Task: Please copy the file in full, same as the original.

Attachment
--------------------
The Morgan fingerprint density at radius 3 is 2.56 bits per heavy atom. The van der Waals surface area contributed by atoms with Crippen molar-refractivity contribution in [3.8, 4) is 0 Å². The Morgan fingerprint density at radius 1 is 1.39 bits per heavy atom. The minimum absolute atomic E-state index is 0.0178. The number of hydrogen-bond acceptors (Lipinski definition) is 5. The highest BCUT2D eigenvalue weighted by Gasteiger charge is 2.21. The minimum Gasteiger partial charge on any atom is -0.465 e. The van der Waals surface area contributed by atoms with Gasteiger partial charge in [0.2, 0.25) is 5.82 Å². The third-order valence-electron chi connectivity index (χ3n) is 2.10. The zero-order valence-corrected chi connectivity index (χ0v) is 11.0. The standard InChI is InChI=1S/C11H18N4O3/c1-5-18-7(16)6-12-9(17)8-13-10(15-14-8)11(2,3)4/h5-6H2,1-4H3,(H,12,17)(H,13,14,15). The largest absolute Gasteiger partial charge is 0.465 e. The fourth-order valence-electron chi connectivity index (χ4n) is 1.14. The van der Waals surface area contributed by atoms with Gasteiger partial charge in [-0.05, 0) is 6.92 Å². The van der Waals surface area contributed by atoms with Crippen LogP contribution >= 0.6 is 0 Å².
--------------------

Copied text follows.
The Morgan fingerprint density at radius 3 is 2.56 bits per heavy atom. The van der Waals surface area contributed by atoms with Crippen molar-refractivity contribution in [3.8, 4) is 0 Å². The Morgan fingerprint density at radius 1 is 1.39 bits per heavy atom. The minimum absolute atomic E-state index is 0.0178. The number of hydrogen-bond acceptors (Lipinski definition) is 5. The highest BCUT2D eigenvalue weighted by Gasteiger charge is 2.21. The minimum Gasteiger partial charge on any atom is -0.465 e. The van der Waals surface area contributed by atoms with Gasteiger partial charge in [0.2, 0.25) is 5.82 Å². The third-order valence-electron chi connectivity index (χ3n) is 2.10. The zero-order valence-corrected chi connectivity index (χ0v) is 11.0. The standard InChI is InChI=1S/C11H18N4O3/c1-5-18-7(16)6-12-9(17)8-13-10(15-14-8)11(2,3)4/h5-6H2,1-4H3,(H,12,17)(H,13,14,15). The largest absolute Gasteiger partial charge is 0.465 e. The fourth-order valence-electron chi connectivity index (χ4n) is 1.14. The van der Waals surface area contributed by atoms with Gasteiger partial charge in [-0.05, 0) is 6.92 Å². The van der Waals surface area contributed by atoms with Crippen LogP contribution >= 0.6 is 0 Å².